Cryothermal vacuum measurement of thermochromic variable-emittance coatings with heating/cooling hysteresis for spacecraft thermal management

Sydney Taylor, Neal Boman, Jeremy Chao, Liping Wang

Research output: Contribution to journalArticlepeer-review

Abstract

In this work, the dynamic heat rejection of a VO2-based nanophotonic variable-emittance coating is demonstrated in a cryothermal vacuum experiment that simulates a cold space environment. The fabricated coating displays a significant augmentation in radiated heat flux, from 136 W/m2 at the onset of the VO2 insulator-to-metal phase transition to 444 W/m2 at the end, which is in excellent agreement with theoretical modeling. Additionally, the temperature stability of both VO2 thin films and the fabricated nanophotonic emitter are assessed for cryogenic temperatures (down to −196 °C) and high temperatures (up to 450 °C). The VO2 thin film shows little change in transmittance from cryogenic temperatures up to temperatures of 200 °C. The variable-emittance coating likewise shows no change in behavior at cryogenic temperatures, while the emittance remains stable up to 200 °C. The partial heating/cooling hysteresis behavior is also investigated for VO2 thin films on silicon and the variable-emittance coating, where a theoretical model quantifying the hysteresis effect is developed for both. The substantial increase in heat rejection upon VO2 phase transition at higher temperatures indicates great promise for the nanophotonic variable-emittance coating to be used for spacecraft thermal control with excellent temperature stability and resistance to thermal cycling.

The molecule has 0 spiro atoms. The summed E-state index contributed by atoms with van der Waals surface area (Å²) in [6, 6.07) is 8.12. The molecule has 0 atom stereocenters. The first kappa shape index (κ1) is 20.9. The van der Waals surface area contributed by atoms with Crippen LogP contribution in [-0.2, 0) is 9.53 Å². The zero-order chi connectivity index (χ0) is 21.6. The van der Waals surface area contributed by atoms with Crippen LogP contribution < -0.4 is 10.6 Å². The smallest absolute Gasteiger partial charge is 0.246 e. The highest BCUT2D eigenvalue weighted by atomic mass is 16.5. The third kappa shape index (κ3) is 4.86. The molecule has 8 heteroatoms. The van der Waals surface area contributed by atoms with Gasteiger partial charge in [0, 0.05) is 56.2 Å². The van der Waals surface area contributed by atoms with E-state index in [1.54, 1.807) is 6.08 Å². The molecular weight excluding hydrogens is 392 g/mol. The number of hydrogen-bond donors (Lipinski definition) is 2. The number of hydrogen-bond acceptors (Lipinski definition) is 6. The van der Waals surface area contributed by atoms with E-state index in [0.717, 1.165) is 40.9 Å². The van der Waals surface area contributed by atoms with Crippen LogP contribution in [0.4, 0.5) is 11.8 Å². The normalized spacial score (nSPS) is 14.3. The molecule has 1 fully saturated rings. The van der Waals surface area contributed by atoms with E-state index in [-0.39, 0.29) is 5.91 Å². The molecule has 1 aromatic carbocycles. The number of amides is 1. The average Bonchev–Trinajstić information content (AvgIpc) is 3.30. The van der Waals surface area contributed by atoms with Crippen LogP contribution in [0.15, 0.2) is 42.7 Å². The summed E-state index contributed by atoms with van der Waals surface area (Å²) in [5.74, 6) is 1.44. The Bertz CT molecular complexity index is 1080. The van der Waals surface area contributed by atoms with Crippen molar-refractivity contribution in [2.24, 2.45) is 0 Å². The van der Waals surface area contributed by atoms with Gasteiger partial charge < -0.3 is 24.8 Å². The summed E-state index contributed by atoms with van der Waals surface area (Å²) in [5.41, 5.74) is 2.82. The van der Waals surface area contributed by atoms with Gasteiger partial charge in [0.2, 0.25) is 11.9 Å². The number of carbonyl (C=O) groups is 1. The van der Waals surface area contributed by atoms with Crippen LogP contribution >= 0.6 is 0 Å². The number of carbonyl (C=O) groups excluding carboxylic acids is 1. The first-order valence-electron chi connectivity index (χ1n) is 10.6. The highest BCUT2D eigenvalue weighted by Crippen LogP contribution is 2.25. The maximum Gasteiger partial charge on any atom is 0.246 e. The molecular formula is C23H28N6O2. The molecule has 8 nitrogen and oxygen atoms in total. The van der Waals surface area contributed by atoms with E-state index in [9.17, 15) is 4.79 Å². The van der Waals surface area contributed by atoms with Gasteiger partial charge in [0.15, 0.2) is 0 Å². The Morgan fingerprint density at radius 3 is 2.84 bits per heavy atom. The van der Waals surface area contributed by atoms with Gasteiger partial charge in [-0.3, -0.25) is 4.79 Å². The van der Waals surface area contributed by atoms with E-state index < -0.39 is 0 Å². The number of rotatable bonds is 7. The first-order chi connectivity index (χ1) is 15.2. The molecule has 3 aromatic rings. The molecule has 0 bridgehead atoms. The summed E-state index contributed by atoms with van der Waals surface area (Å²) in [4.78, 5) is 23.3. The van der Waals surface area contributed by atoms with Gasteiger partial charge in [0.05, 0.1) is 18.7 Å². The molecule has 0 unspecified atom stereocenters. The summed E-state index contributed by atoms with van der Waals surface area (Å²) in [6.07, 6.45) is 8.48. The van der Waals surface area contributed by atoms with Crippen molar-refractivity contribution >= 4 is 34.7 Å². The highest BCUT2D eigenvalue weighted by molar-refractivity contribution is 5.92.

Original languageEnglish (US)
Article number117561
JournalApplied Thermal Engineering
Volume199
DOIs
StatePublished - Nov 25 2021

Keywords

  • Hysteresis
  • Radiative cooling
  • Vanadium dioxide
  • Variable emittance

ASJC Scopus subject areas

  • Energy Engineering and Power Technology
  • Industrial and Manufacturing Engineering

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